HealthManagement, Volume 5 - Issue 3,2006

The British Institute of Radiology

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Tom Davis

Title: Marketing & Fundraising Manager, British Institute of Radiology



The British Institute of Radiology (BIR) is unique in the UK as a multidisciplinary radiological organisation, which welcomes all radiological professionals into its membership, and all professionals in other disciplines who employ radiation in diagnosis or treatment. Equal medical and non-medical representation is maintained on its Council. Multidisciplinary collaboration and networking is fostered through its scientific committees and scientific meetings, the majority of which are held in the BIR’s lecture theatre. The BIR works towards a world in which the potential of imaging science and radiation technology against disease is fully realised.



The BIR is an independent forum, which aims to bring together all the professions in radiology and allied medical and scientific disciplines to share knowledge and educate the public, improving the prevention and detection of disease and the management and treatment of patients.



• BIR believes in the value of multidisciplinary collaboration to combat disease.

•BIR believes that every effort should be made to optimise the use of radiation in healthcare, and in the diagnosis and treatment of disease.

• BIR believes that research and education are vitally important.

• BIR considers all its members to be equal regardless of profession or grade.



The BIR is the oldest radiological society in the world. The origins of the BIR can be traced back to a first meeting held on 2 April 1897 to form ‘The X-ray Society’, renamed ‘The Röntgen Society’ soon after. The formal Grand Inaugural Meeting was held at St Martin's Town Hall in London in November that same year and was less than two years after Wilhelm Conrad Röntgen had discovered the X-rays. Whilst the main impetus for the new society was from doctors, it is remarkable that the first President was the well-known physicist Silvanus P Thompson. The tradition of alternating scientific and medical Presidents goes right back to the beginning of the society. The medical society ‘The British Association for the Advancement of Radiology and Physiotherapy’ (BARP) was formed in 1917, becoming the British Institute of Radiology in 1924.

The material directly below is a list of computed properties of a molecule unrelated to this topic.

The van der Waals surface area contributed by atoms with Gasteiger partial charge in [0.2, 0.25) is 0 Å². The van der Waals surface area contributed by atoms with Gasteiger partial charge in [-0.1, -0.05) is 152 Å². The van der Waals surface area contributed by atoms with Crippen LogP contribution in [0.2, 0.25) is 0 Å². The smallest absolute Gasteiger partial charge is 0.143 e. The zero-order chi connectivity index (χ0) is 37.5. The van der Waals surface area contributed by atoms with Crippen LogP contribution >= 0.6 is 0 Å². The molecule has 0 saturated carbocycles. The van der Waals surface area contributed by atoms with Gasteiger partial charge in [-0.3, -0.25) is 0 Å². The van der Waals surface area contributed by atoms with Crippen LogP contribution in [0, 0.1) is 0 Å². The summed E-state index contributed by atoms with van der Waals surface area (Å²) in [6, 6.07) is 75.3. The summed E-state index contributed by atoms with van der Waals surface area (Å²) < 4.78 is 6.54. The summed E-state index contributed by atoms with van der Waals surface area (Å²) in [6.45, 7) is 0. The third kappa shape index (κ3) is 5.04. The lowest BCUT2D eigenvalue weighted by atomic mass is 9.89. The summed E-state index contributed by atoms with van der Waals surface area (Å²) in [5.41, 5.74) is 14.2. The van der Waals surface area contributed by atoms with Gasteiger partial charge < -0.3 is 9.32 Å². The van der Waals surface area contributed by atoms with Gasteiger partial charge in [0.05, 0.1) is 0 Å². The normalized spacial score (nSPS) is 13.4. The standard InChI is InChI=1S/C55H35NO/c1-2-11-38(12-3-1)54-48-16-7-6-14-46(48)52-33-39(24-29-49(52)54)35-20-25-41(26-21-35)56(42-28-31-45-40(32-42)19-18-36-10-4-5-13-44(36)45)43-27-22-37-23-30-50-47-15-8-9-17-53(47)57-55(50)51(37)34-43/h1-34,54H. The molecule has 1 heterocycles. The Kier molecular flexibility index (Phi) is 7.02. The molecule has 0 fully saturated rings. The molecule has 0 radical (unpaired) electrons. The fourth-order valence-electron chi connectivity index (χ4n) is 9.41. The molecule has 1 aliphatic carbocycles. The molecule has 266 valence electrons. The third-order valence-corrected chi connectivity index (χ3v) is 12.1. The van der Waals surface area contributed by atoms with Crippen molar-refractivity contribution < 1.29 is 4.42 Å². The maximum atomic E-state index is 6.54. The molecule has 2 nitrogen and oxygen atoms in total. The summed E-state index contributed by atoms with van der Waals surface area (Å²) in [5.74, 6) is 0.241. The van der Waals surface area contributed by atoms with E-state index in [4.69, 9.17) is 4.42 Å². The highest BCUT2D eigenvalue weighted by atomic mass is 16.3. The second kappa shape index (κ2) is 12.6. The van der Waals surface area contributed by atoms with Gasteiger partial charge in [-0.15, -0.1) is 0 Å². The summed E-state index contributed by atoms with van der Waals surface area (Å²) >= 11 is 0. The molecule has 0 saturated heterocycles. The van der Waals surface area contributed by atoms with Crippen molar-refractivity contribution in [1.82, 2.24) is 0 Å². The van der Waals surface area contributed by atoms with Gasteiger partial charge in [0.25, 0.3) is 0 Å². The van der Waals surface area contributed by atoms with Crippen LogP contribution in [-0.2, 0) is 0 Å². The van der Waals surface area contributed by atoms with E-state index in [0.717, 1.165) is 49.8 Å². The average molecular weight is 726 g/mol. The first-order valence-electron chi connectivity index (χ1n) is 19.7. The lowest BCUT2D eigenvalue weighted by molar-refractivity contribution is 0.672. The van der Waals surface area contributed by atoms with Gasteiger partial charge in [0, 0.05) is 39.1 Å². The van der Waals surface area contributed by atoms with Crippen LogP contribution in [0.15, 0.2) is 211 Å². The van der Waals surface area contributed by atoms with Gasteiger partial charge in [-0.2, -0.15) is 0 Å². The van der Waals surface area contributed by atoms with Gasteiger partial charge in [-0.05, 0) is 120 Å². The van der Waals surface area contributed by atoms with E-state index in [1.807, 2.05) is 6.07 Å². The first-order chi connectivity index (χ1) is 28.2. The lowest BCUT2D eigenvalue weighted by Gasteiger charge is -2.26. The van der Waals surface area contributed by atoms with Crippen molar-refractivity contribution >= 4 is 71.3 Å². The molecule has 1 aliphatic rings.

In 1927 the British Institute of Radiology and the Röntgen Society amalgamated to become ‘The British Institute of Radiology incorporated with the Röntgen Society’, a truly multidisciplinary society. In 1958 Her Majesty the Queen granted a Royal Charter of Incorporation to the BIR, whose Objects include:

• To promote and encourage the study and practice of the art and science of radiology, radiobiology and the medical applications of nuclear science in all their aspects and the study of kindred sciences.

• To maintain and extend to the public advantage the usefulness of the work of the radiologist, radiobiologist, physicist, radiographer, and X-ray engineer in the field of medicine and in the expanding field of the industrial application of radioactive substances.

• To disseminate knowledge concerning all aspects of the science of radiology, radiobiology and the medical applications of nuclear science.

• To accept subscriptions and gifts of all kinds, whether absolute or conditional, and to undertake and administer trusts for purposes falling within the objects of the Institute.


The BIR became a registered charity in 1963. Its activities are shaped by its Charter and Byelaws.



The BIR is governed by its Council, which meets three times annually, and Officers, which meet six times annually. The scientific business of the Institute is transacted through its journal, the British Journal of Radiology, its scientific meetings and its scientific committees: Clinical Imaging; Nuclear Medicine; Health Informatics; Oncology; IHE; Radiation and Cancer Biology; Industry; Radiation Physics and Dosimetry; Magnetic Resonance; Radiation Protection; Molecular Imaging.


The BIR owns and participates in the UKRC and UKRO Congresses in partnership with the RCR, COR and IPEM.


The BIR is based at 36 Portland Place, London W1, a grade II* listed building which houses a 75-seat lecture theatre and other meeting rooms and a major collection of radiological journals, books and archives plus administrative offices for its 21 staff (including in-house publishing and event management personnel).


The BIR also has four Branches – North of England, South West, Welsh, and Wessex – which organise meetings and other activities in the regions. Currently, there are over 1400 individual members and over 30 Company Subscribers. The BIR also provides professional services for a number of other organisations.


BIR and Decision Makers in Industry

Given the ability of companies to get involved with the BIR through our Company Subscriber scheme, to serve on and influence our Committees, and to shape the direction of the BIR, our appeal for those in industry should be obvious. However, the BIR also takes the lead in establishing standards for the healthcare industry - the IHE (Integrating the Healthcare Enterprise) initiative took shape as a BIR committee, which seeks to ensure the interoperability of processes, standards, and technologies.

Author:&nbsp;<br> Tom Davis Title: Marketing &amp; Fundraising Manager, British Institute of Radiology Email: [email protected] Website: WWW.BIR.O

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